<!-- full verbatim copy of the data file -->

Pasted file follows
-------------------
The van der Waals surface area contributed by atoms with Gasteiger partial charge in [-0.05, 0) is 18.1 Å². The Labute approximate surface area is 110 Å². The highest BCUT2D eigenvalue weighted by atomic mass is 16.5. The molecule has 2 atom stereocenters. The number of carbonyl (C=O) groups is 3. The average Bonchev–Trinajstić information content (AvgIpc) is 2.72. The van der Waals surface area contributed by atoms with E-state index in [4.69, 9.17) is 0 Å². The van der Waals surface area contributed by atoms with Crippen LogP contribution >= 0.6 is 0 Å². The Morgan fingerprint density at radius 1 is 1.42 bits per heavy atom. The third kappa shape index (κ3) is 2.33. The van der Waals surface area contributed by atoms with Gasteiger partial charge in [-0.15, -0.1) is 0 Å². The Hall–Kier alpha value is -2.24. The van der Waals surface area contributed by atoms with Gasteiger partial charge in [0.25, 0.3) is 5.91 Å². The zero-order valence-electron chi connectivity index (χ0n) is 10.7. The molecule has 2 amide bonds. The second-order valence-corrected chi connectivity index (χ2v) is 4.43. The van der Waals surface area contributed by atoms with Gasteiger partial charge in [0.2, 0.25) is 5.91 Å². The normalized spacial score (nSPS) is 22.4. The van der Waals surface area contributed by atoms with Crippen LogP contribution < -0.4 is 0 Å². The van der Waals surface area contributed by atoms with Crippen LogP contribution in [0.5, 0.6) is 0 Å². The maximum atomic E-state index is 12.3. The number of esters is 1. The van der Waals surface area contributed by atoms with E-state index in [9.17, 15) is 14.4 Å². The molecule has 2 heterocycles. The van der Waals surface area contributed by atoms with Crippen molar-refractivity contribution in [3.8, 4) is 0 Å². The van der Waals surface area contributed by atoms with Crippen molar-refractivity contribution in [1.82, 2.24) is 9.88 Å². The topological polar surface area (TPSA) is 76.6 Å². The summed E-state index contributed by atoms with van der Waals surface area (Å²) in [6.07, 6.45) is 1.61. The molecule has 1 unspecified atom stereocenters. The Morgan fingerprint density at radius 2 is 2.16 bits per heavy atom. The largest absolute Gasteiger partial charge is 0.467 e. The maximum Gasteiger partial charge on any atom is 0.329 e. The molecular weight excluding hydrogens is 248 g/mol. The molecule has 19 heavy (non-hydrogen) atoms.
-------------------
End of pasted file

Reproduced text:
The van der Waals surface area contributed by atoms with Gasteiger partial charge in [-0.05, 0) is 18.1 Å². The Labute approximate surface area is 110 Å². The highest BCUT2D eigenvalue weighted by atomic mass is 16.5. The molecule has 2 atom stereocenters. The number of carbonyl (C=O) groups is 3. The average Bonchev–Trinajstić information content (AvgIpc) is 2.72. The van der Waals surface area contributed by atoms with E-state index in [4.69, 9.17) is 0 Å². The van der Waals surface area contributed by atoms with Crippen LogP contribution >= 0.6 is 0 Å². The Morgan fingerprint density at radius 1 is 1.42 bits per heavy atom. The third kappa shape index (κ3) is 2.33. The van der Waals surface area contributed by atoms with Gasteiger partial charge in [-0.15, -0.1) is 0 Å². The Hall–Kier alpha value is -2.24. The van der Waals surface area contributed by atoms with Gasteiger partial charge in [0.25, 0.3) is 5.91 Å². The zero-order valence-electron chi connectivity index (χ0n) is 10.7. The molecule has 2 amide bonds. The second-order valence-corrected chi connectivity index (χ2v) is 4.43. The van der Waals surface area contributed by atoms with Gasteiger partial charge in [0.2, 0.25) is 5.91 Å². The normalized spacial score (nSPS) is 22.4. The van der Waals surface area contributed by atoms with Crippen LogP contribution < -0.4 is 0 Å². The van der Waals surface area contributed by atoms with Crippen LogP contribution in [0.5, 0.6) is 0 Å². The maximum atomic E-state index is 12.3. The number of esters is 1. The van der Waals surface area contributed by atoms with E-state index in [9.17, 15) is 14.4 Å². The molecule has 2 heterocycles. The van der Waals surface area contributed by atoms with Crippen molar-refractivity contribution in [3.8, 4) is 0 Å². The van der Waals surface area contributed by atoms with Crippen molar-refractivity contribution in [1.82, 2.24) is 9.88 Å². The topological polar surface area (TPSA) is 76.6 Å². The summed E-state index contributed by atoms with van der Waals surface area (Å²) in [6.07, 6.45) is 1.61. The molecule has 1 unspecified atom stereocenters. The Morgan fingerprint density at radius 2 is 2.16 bits per heavy atom. The largest absolute Gasteiger partial charge is 0.467 e. The maximum Gasteiger partial charge on any atom is 0.329 e. The molecular weight excluding hydrogens is 248 g/mol. The molecule has 19 heavy (non-hydrogen) atoms.